Health benefits of being in love, according to researchers

By John Murphy, MDLinx
Published February 12, 2020

Key Takeaways

Mr. Rogers once said, “Knowing that we can be loved exactly as we are gives us all the best opportunity for growing into the healthiest of people.” Who could argue with that? 

Those wise words support the notion that love provides health benefits, and not just in fuzzy, indefinable terms. Researchers have shown that love offers a lot of specific, tangible health benefits, such as lower blood pressure, reduced anxiety, improved immunity, less pain, and longer life. 

In the spirit of Valentine’s Day, here are a few of the health benefits that love provides, starting (appropriately) with the heart...

Love lowers blood pressure

In multiple studies, researchers have shown that people in happy, loving marriages tend to have lower blood pressure levels. But, the state of matrimony isn’t the key—it’s the loving part, researchers found in one study

These researchers looked at married couples and singles, and found that people in “high-quality” (ie, loving) marriages had lower ambulatory systolic blood pressure than singles. Interestingly, both happily married couples and singles had lower blood pressure levels than people in “low-quality” marriages. 

“Therefore, marriage must be of a high quality to be advantageous,” the authors noted. “In other words, one is better off single than unhappily married”—at least in terms of blood pressure, that is. 

Love reduces anxiety

People in long-term stable relationships can be just as madly in love as people in intense, new relationships, according to researchers who used functional MRI (fMRI) to analyze the brains of people in love. 

However, the researchers found a notable difference between long-term couples (who were together at least 10 years) and new couples: Love reduced anxiety in people in long-term romantic relationships. 

“Results for long-term romantic love showed recruitment of opioid and serotonin-rich neural regions, not found for those newly in love. These systems have the capacity to modulate anxiety and pain, and are central brain targets for the treatment of anxiety, obsessive-compulsive disorder, and depression,” the researchers wrote. “Thus, present findings are in line with behavioral observations suggesting that one key distinction between romantic love in its early and later stages is greater calm associated with the latter.”

Love fights colds

Can love cure the common cold? Researchers reported that falling in love boosts immunity, which helps fight viral infections like the cold and flu. 

For this study, the researchers conducted genetic profiling in 47 women. They found that women in love had changes in the gene regulation of immune cells. 

“These findings are consistent with a selective up-regulation of innate immune responses to viral infections,” the authors wrote. “These effects emerged above and beyond the effects of changes in illness, perceived social isolation, and sexual contact.”

The researchers speculated that these changes may also be preparing a woman’s body for pregnancy. (Sorry, guys—no word yet on whether love can fight colds in men.)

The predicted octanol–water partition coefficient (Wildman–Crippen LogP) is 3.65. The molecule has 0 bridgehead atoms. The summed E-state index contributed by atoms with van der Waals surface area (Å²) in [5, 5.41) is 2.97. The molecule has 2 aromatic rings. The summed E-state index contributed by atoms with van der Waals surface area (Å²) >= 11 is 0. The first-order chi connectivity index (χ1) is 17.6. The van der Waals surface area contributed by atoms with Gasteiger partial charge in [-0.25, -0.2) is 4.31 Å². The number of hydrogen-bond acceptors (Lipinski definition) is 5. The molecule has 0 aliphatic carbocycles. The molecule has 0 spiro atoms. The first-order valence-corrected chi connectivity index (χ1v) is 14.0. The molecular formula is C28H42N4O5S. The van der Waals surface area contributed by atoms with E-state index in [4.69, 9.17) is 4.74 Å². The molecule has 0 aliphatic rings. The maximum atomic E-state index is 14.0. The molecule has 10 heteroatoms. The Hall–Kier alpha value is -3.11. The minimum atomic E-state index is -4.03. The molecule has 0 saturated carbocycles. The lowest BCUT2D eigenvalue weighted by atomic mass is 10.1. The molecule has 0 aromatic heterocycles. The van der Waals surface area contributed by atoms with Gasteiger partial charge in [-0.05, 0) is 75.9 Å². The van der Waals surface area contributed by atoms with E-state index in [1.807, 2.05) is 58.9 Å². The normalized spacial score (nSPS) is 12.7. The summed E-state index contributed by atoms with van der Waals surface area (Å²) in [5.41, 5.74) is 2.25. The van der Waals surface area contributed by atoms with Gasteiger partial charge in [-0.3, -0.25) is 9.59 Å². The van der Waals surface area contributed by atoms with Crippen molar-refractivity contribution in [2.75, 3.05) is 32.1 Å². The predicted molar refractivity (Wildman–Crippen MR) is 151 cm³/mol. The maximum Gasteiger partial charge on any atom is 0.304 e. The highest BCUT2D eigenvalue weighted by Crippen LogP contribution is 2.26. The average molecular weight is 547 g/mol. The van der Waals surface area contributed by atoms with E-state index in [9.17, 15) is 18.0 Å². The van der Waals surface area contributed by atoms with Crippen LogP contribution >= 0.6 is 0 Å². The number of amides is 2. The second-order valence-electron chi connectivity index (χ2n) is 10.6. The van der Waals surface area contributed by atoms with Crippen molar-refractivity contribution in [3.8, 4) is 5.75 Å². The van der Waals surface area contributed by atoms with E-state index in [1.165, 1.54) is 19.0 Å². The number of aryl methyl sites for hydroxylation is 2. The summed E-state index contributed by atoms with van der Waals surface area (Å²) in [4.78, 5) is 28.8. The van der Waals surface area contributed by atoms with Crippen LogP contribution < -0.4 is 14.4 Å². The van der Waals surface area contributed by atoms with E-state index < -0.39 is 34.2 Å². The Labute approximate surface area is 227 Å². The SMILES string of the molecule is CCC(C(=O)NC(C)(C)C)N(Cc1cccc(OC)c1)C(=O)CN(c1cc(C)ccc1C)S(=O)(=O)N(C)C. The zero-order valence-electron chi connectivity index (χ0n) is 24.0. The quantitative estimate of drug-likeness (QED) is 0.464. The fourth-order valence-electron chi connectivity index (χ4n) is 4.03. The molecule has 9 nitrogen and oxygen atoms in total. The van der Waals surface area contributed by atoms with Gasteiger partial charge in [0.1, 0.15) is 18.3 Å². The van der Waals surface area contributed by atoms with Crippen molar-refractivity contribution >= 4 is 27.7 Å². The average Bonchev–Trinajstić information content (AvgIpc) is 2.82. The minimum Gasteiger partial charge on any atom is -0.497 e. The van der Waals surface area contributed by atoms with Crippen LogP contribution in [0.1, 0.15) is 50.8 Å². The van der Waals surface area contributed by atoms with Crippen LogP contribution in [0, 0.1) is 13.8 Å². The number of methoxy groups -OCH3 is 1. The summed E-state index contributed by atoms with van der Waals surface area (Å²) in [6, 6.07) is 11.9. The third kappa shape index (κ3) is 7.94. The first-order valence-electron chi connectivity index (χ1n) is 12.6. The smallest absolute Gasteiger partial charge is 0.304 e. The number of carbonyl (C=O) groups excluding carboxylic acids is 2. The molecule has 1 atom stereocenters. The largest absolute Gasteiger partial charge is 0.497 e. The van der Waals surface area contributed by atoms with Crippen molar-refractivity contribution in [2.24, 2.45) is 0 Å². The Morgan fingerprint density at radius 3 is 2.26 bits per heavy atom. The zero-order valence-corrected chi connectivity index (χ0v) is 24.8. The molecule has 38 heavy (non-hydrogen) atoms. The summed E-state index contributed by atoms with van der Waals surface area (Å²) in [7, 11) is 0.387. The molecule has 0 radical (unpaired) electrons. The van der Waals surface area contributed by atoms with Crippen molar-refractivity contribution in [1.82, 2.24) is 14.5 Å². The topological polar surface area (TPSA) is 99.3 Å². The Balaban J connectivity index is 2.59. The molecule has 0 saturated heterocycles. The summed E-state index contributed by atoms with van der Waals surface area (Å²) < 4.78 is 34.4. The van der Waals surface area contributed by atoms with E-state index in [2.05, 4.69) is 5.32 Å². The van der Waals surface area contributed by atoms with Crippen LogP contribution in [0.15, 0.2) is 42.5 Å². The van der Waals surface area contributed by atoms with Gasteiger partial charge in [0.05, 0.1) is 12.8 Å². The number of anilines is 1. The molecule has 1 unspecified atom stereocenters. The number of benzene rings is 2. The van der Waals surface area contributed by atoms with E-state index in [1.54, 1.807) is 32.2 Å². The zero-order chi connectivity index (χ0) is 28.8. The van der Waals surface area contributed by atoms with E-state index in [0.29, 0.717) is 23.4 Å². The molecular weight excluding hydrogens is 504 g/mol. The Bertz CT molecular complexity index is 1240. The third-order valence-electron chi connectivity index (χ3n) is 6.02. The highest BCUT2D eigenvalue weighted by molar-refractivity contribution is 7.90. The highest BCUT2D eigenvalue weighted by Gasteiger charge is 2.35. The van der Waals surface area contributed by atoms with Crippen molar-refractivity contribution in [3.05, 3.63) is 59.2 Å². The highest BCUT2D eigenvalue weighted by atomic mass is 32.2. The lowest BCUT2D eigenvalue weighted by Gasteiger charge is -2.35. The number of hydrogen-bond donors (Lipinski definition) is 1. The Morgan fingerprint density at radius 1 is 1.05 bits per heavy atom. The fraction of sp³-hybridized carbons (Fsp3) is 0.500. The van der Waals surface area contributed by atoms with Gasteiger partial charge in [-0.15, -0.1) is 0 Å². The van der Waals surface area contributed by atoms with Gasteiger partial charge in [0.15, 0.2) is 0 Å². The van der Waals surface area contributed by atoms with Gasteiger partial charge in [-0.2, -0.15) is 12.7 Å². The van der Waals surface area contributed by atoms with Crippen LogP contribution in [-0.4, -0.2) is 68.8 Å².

Love lessens pain

“Love hurts”? Not necessarily. Overall, being in love (and being loved in return) lessens feelings of pain, according to a body of research. In one study, researchers used fMRI to monitor people who were in love. While under moderate and high thermal pain, participants were shown pictures of their romantic partner and then an equally attractive and familiar acquaintance. They were also given a word-association distraction task known to reduce pain. 

Which one reduced pain the most? You guessed it—the picture of their sweetheart. (The word game came in second!) 

“Greater analgesia while viewing pictures of a romantic partner was associated with increased activity in several reward-processing regions... [that were] not associated with distraction-induced analgesia,” the researchers wrote. 

Love lengthens life

Couples in happy, stable relationships live longer. Specifically, those who described their marriage as “very happy” or “pretty happy” had 20% lower odds of dying early than those who described their marriage as “not too happy,” according to one study that included more than 19,000 married US adults. 

There are both material and emotional reasons for greater longevity. On a practical level, being in a supportive relationship means looking after one another. She’ll remind him to exercise, for instance, while he’ll go to the pharmacy to pick up her medications. 

On an emotional level, loving support and social engagement help increase longevity. The good news for everyone is that this is not just for married people or long-term couples. People with strong social relationships (not just with spouses, but with family or friends) have a 50% increased likelihood of survival, according to an oft-cited study

Bottom line: Love is good medicine

Just as we should seek out positive, loving relationships—from a spouse, a friend, or even a pet—we should also avoid loneliness, which in itself has become a modern-day health hazard. 

On Valentine’s Day, it can be magical to gaze into your sweetheart’s eyes and imagine a long life together, but that’s not the only place you’ll find it. Love is all around, if you look for it. 

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